Lately I’ve noticed a few examples of a trend: authors who got their start writing science fiction have switched to writing fantasy. Why might this be? Probably because it’s become a bigger market!
An iconic character in the earliest pulp novels and the latest multiplex blockbusters: the heroic space explorer, striding manfully forward, saving the natives, grabbing the treasure and the babes, and so on. What’s going on inside his head?
Since April is our wacky month, I decided to venture far afield, basically into the scariest minefield of cultural contempt that I can think of: reality TV.
Ever had one of those crazy months? I’m reposting an old article for that reason, with a few extra comments at the end… The dinosaur craze seems to be over, sorry to say. One last hurrah: Dinotopia: Journey to Chandara, the latest entry in the Dinotopia series, is out now. James Gurney wrote and illustrated [...]
What do a riddlemaster on a quest, an undersea utopia gone wrong, and sexual perversion in Sweden have in common? The answer: nothing! But I don’t have a big thing to talk about this month, so I’ll have to make do with a mishmash.
The most fertile opening-book-in-a-series is not necessarily the most tight, coherent book, writing-wise. Doing any one thing well is difficult, and takes up tons of narrative energy – a series needs interesting places to go next, and some loose ends to follow later. Primary Inversion, Catherine Asaro’s first Skolian book (of many), is a good [...]
The Thing is coming for you! But you don’t know which one of your friends is The Thing! Paranoia… gore… body horror… and all of the above recently retold from The Thing’s point of view.
Scifi movies are usually the realm of big-budget blockbusters – think of Avatar, which cost hundreds of millions of dollars. But can you make a credible/entertaining science fiction movie on a low budget?
A new Ted Chiang story always feels like a gift from the universe. Even better, “The Lifecycle of Software Objects” is available both as a fancy book/art object and as a free online version!
Piers Anthony has been writing his popular Xanth series for a long time, and I’m fascinated by the fact that he has never walked away in an artistic snit. Thirty plus books later, he still works hard to keep the faithful readers happy.
The director’s cut is a familiar term in the world of film, but an equivalent “author’s cut” in the realm of books is not a widespread notion. Why might that be?
Let’s say you’re the newly-sentient internet. How would you decipher the meaning of all the bits and bytes whizzing past you? And what about the real world outside your electronic realm?
Some types of stories are so familiar that the only way to tell your own version of, say, a detective yarn is to find an interesting new angle. Jim Butcher’s Harry Dresden series makes the title character a wizard who solves supernatural crimes in Chicago. Additionally, Harry has feelings, which seems like the more interesting [...]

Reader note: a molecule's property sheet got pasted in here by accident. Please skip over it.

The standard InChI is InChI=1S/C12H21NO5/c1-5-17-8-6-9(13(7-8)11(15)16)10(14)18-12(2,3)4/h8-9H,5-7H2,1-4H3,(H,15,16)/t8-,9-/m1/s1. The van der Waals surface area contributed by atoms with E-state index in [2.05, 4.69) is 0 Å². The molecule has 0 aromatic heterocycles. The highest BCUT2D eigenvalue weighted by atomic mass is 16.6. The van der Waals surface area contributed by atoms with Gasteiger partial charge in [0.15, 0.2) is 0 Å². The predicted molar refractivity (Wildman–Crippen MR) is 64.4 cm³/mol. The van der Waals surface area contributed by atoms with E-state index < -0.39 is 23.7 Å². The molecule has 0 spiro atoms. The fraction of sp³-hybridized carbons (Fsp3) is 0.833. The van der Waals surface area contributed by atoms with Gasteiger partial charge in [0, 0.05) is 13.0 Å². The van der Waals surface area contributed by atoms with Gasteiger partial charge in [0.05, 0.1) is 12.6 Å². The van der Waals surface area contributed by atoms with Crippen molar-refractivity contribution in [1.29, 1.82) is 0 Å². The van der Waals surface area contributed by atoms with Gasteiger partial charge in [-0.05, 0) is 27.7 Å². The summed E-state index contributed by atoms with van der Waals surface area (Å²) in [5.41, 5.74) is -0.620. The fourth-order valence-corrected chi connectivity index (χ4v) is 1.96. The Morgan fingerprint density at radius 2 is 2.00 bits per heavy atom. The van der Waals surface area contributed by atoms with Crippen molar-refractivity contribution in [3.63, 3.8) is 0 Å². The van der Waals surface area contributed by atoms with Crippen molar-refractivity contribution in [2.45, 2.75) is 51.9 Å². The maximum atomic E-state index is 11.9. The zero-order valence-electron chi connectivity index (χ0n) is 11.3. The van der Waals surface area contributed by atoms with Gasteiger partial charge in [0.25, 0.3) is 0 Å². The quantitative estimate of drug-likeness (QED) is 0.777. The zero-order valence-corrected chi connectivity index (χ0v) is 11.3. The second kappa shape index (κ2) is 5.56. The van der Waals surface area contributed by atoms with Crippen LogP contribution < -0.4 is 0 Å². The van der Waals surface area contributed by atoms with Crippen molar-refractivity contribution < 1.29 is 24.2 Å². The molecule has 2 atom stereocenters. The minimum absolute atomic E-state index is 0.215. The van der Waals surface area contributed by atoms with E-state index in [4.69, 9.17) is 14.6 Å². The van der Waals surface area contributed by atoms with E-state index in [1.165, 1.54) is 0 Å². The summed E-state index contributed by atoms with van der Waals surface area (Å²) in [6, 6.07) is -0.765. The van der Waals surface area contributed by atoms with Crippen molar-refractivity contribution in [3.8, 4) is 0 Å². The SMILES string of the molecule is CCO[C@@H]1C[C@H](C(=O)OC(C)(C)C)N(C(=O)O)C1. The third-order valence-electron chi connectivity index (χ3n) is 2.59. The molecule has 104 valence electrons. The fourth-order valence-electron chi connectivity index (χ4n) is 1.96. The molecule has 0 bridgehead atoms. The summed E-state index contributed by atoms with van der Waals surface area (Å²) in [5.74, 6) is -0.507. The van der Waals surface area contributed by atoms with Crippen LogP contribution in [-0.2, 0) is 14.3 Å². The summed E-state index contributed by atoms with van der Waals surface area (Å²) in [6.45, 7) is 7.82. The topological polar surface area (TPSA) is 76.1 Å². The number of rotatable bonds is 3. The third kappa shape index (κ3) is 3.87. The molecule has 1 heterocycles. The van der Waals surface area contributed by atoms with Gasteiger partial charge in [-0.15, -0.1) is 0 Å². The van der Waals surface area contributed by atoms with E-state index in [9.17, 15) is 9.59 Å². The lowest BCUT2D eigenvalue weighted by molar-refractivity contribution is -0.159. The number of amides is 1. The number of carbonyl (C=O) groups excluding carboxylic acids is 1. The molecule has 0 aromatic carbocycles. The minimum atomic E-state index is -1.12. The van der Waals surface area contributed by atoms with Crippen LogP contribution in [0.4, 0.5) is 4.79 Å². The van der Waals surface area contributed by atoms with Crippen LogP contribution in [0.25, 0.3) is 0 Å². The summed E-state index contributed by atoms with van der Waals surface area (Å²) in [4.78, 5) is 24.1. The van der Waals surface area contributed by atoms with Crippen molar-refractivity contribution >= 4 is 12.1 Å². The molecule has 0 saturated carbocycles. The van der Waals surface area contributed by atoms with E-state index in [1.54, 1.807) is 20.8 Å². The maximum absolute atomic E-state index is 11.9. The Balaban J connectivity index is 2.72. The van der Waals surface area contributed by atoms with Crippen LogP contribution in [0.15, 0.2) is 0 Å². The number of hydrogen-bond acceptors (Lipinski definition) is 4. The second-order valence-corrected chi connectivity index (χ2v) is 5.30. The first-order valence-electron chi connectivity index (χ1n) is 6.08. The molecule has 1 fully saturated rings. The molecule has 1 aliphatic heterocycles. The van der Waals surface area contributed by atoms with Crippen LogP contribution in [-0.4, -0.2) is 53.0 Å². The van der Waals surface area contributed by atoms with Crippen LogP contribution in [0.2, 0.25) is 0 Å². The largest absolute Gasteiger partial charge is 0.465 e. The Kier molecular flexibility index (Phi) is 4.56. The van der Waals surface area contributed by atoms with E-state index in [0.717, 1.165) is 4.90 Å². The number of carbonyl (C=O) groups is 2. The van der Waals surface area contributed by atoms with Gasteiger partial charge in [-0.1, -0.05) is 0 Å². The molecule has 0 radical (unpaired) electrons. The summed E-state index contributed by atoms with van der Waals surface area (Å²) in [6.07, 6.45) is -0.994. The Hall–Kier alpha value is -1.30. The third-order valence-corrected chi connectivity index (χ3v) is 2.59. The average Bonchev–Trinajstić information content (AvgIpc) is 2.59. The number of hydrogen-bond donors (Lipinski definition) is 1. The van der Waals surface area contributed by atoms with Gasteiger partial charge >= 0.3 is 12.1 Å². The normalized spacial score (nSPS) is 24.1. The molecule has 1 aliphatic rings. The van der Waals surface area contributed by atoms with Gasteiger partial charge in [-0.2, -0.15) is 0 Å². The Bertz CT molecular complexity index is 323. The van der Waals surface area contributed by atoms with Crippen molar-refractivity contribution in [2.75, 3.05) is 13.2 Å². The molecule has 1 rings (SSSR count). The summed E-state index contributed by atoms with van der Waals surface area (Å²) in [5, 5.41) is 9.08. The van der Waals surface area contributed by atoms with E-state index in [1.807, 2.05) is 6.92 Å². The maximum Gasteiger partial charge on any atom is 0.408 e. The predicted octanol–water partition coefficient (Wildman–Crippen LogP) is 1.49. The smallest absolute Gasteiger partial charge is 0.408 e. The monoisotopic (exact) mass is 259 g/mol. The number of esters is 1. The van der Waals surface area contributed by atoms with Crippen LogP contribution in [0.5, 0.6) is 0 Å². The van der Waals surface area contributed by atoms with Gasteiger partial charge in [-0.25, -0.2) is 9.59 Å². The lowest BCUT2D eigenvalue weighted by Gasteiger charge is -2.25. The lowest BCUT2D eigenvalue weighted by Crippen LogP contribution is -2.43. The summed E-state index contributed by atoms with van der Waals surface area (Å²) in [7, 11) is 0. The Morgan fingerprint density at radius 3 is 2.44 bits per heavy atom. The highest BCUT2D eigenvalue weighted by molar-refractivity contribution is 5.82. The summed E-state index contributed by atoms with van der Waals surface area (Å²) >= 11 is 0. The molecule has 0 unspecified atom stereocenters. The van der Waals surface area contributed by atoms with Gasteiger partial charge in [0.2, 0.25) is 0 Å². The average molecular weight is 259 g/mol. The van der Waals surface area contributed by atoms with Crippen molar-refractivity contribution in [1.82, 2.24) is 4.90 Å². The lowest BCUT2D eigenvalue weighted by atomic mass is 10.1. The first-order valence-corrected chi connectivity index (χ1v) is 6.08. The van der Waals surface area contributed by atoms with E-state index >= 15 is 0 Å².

Let’s say you’ve just invented a time machine. Your hand is on the dial, ready to master the energies of the fourth dimension. Depending on when you’re living in the history of the universe, this might be science fiction or just the latest invention. Spaceships, atomic bombs, the internet, all were once wild speculative dreams.
The Picture of Dorian Gray is perhaps the worst epic fantasy I have ever read. Where are the dragons? The violent decapitations with a magical sword? All the author seems to care about is witty rich people making smart remarks to each other.
I have a theory that television shows get a lot of practice in the cliff-hanger, in hooking the viewer to come back next week, but almost zero experience in creating satisfying endings. Structurally, commercially, the need for such a thing just doesn’t compute. A few genre shows in the throes of concluding long-term stories right [...]
I recently burned through all seven books in Christopher Rowley’s Bazil Broketail series. What I liked best? The broad strokes, literally (here is our hero with a sword, there goes the head of the bad guy, flying through the air) as well as metaphorically.
Time to check in with a few small-press books. This is where where a lot of people get their start, and it’s also where the books can live quite happily apart from the concerns of multinational conglomerates.
Your first book is a classic that essentially creates the modern era, or at least that’s what people are saying. What do you do for an encore? In the case of William Gibson, you can just follow the same interests in a different form.
It’s one of the best adventure novels I’ve read lately: the original Redwall by Brian Jacques. Talking animals, an evil threat, a perilous quest, a sympathetic hero, and some suitably gruesome moments… the book has it all. And with a mouse as a hero, the view of carnivores is one of fear and loathing.
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